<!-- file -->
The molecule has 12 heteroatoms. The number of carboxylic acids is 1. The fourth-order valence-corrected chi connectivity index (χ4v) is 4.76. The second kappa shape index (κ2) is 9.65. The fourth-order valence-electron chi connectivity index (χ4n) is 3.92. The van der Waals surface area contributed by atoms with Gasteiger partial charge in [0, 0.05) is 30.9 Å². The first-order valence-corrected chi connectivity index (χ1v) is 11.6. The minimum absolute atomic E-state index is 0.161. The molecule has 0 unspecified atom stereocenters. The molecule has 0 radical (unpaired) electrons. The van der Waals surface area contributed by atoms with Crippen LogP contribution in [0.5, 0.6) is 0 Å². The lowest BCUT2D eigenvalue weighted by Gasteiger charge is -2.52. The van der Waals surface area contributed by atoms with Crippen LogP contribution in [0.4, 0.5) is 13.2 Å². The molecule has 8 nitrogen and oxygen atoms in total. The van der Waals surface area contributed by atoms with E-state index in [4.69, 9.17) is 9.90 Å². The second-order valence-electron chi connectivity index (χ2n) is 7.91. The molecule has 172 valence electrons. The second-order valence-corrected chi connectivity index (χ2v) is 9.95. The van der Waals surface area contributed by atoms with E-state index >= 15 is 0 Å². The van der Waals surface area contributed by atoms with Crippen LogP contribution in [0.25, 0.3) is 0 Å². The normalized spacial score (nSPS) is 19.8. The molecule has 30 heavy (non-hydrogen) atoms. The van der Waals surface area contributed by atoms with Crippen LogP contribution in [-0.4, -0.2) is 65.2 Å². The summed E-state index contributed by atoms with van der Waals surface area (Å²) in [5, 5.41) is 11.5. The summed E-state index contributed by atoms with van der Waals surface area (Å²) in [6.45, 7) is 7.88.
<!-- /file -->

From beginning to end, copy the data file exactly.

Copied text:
The molecule has 12 heteroatoms. The number of carboxylic acids is 1. The fourth-order valence-corrected chi connectivity index (χ4v) is 4.76. The second kappa shape index (κ2) is 9.65. The fourth-order valence-electron chi connectivity index (χ4n) is 3.92. The van der Waals surface area contributed by atoms with Gasteiger partial charge in [0, 0.05) is 30.9 Å². The first-order valence-corrected chi connectivity index (χ1v) is 11.6. The minimum absolute atomic E-state index is 0.161. The molecule has 0 unspecified atom stereocenters. The molecule has 0 radical (unpaired) electrons. The van der Waals surface area contributed by atoms with Crippen LogP contribution in [0.5, 0.6) is 0 Å². The lowest BCUT2D eigenvalue weighted by Gasteiger charge is -2.52. The van der Waals surface area contributed by atoms with Crippen LogP contribution in [0.4, 0.5) is 13.2 Å². The molecule has 8 nitrogen and oxygen atoms in total. The van der Waals surface area contributed by atoms with E-state index in [4.69, 9.17) is 9.90 Å². The second-order valence-electron chi connectivity index (χ2n) is 7.91. The molecule has 172 valence electrons. The second-order valence-corrected chi connectivity index (χ2v) is 9.95. The van der Waals surface area contributed by atoms with E-state index >= 15 is 0 Å². The van der Waals surface area contributed by atoms with Crippen LogP contribution in [0.25, 0.3) is 0 Å². The normalized spacial score (nSPS) is 19.8. The molecule has 30 heavy (non-hydrogen) atoms. The van der Waals surface area contributed by atoms with Crippen LogP contribution in [-0.4, -0.2) is 65.2 Å². The summed E-state index contributed by atoms with van der Waals surface area (Å²) in [5, 5.41) is 11.5. The summed E-state index contributed by atoms with van der Waals surface area (Å²) in [6.45, 7) is 7.88.